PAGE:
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EDITIONS
 Tuesday, 24 December, 2002, 12:24 GMT
Q&A: Home alone
With two high profile cases of parents leaving their children to fend for themselves, BBC News Online asked legal expert Katy MacFarlane of the Scottish Child Law Centre to explain the law governing parental responsibility.

Q. Is there a legal age at which children can be left at home alone?

A. No, there is no minimum in either Scotland or England and Wales. The law takes the view that one 13-year-old could be very mature while a 15-year-old equally immature.

Q. Does that mean a parent cannot be prosecuted for leaving their child alone?

A. Not for leaving them alone, per se, but they can be prosecuted if they did not provide enough food, warmth, entertainment or access to emergency help. Or if they were likely to come to harm.

It is also dependant on the length of time the parent is absent. So while half an hour after school might be acceptable, overnight might not.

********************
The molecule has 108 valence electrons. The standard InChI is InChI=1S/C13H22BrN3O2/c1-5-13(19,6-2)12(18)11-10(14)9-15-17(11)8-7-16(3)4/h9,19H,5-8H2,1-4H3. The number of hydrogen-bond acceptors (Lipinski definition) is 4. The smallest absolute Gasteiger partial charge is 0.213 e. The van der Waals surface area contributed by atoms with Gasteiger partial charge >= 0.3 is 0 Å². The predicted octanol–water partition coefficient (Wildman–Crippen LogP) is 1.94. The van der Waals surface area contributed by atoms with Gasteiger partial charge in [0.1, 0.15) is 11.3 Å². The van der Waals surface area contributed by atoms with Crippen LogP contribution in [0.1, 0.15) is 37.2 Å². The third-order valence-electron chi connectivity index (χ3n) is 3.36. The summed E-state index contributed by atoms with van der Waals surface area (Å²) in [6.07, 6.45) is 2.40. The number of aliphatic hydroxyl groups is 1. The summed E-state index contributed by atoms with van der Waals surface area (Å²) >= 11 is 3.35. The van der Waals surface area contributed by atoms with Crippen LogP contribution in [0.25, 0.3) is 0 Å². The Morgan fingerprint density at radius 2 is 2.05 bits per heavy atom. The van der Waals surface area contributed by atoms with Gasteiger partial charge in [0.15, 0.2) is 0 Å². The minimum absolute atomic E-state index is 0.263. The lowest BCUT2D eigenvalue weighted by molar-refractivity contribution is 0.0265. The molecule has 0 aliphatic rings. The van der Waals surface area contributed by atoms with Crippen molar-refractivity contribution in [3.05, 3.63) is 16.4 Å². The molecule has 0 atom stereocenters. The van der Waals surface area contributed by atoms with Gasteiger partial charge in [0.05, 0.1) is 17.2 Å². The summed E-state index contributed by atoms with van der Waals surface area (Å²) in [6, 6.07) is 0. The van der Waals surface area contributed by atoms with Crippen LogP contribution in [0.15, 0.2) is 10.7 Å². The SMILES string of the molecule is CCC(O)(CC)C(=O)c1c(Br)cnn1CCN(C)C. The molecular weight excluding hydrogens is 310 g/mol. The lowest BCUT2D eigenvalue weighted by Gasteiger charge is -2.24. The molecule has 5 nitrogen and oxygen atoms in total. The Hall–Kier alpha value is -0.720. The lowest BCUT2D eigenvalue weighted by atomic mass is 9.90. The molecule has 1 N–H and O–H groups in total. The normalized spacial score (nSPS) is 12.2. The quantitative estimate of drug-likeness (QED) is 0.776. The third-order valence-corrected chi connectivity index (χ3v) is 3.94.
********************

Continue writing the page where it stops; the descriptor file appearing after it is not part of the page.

The 1933 Children and Young Persons Act says it is wilful neglect for a parent to leave a child unsupervised "in a manner likely to cause unnecessary suffering or injury to health".

Q. At what age is it advisable to leave a child alone?

A. It depends on the child. But we would recommend to parents that by 16, a child is being left on his or her own as part of the preparation they need for adulthood. It should be done gradually. The most important thing is that the child is happy.

Are the stories in the news this week isolated cases?

According to a 2000 NSPCC survey, 6% of under-12s "experience a serious absence of care", including frequently going hungry, having to go school in dirty clothes, and not being taken to a doctor when ill.

The survey found 6% of parents think it is acceptable to leave a 12 or 13-year-old alone overnight.

See also:

24 Dec 02 | England
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